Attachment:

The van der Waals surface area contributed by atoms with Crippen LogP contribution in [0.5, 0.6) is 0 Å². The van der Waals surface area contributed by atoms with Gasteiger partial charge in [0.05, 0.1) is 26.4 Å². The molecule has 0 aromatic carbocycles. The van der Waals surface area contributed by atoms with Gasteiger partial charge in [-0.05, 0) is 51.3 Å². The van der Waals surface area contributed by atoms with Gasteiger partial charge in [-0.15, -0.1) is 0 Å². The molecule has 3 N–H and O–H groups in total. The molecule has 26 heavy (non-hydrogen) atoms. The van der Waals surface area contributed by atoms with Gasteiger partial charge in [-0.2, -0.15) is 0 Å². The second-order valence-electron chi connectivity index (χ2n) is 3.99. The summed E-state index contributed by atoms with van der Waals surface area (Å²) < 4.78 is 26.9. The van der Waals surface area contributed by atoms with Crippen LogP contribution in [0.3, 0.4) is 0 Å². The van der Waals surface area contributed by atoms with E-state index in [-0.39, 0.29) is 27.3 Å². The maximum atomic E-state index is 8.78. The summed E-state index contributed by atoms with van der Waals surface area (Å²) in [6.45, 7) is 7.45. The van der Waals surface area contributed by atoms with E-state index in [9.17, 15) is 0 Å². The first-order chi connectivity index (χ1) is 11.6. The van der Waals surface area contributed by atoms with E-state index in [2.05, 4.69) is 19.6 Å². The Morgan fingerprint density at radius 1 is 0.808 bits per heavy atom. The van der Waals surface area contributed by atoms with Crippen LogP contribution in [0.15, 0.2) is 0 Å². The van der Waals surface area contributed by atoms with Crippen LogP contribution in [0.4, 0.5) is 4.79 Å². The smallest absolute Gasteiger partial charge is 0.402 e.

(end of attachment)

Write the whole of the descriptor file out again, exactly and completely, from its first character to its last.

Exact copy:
The van der Waals surface area contributed by atoms with Crippen LogP contribution in [0.5, 0.6) is 0 Å². The van der Waals surface area contributed by atoms with Gasteiger partial charge in [0.05, 0.1) is 26.4 Å². The molecule has 0 aromatic carbocycles. The van der Waals surface area contributed by atoms with Gasteiger partial charge in [-0.05, 0) is 51.3 Å². The van der Waals surface area contributed by atoms with Gasteiger partial charge in [-0.15, -0.1) is 0 Å². The molecule has 3 N–H and O–H groups in total. The molecule has 26 heavy (non-hydrogen) atoms. The van der Waals surface area contributed by atoms with Gasteiger partial charge in [-0.2, -0.15) is 0 Å². The second-order valence-electron chi connectivity index (χ2n) is 3.99. The summed E-state index contributed by atoms with van der Waals surface area (Å²) < 4.78 is 26.9. The van der Waals surface area contributed by atoms with Crippen LogP contribution in [0.3, 0.4) is 0 Å². The van der Waals surface area contributed by atoms with E-state index in [-0.39, 0.29) is 27.3 Å². The maximum atomic E-state index is 8.78. The summed E-state index contributed by atoms with van der Waals surface area (Å²) in [6.45, 7) is 7.45. The van der Waals surface area contributed by atoms with E-state index in [9.17, 15) is 0 Å². The first-order chi connectivity index (χ1) is 11.6. The van der Waals surface area contributed by atoms with E-state index in [2.05, 4.69) is 19.6 Å². The Morgan fingerprint density at radius 1 is 0.808 bits per heavy atom. The van der Waals surface area contributed by atoms with Crippen LogP contribution in [0.15, 0.2) is 0 Å². The van der Waals surface area contributed by atoms with Crippen LogP contribution in [0.4, 0.5) is 4.79 Å². The smallest absolute Gasteiger partial charge is 0.402 e.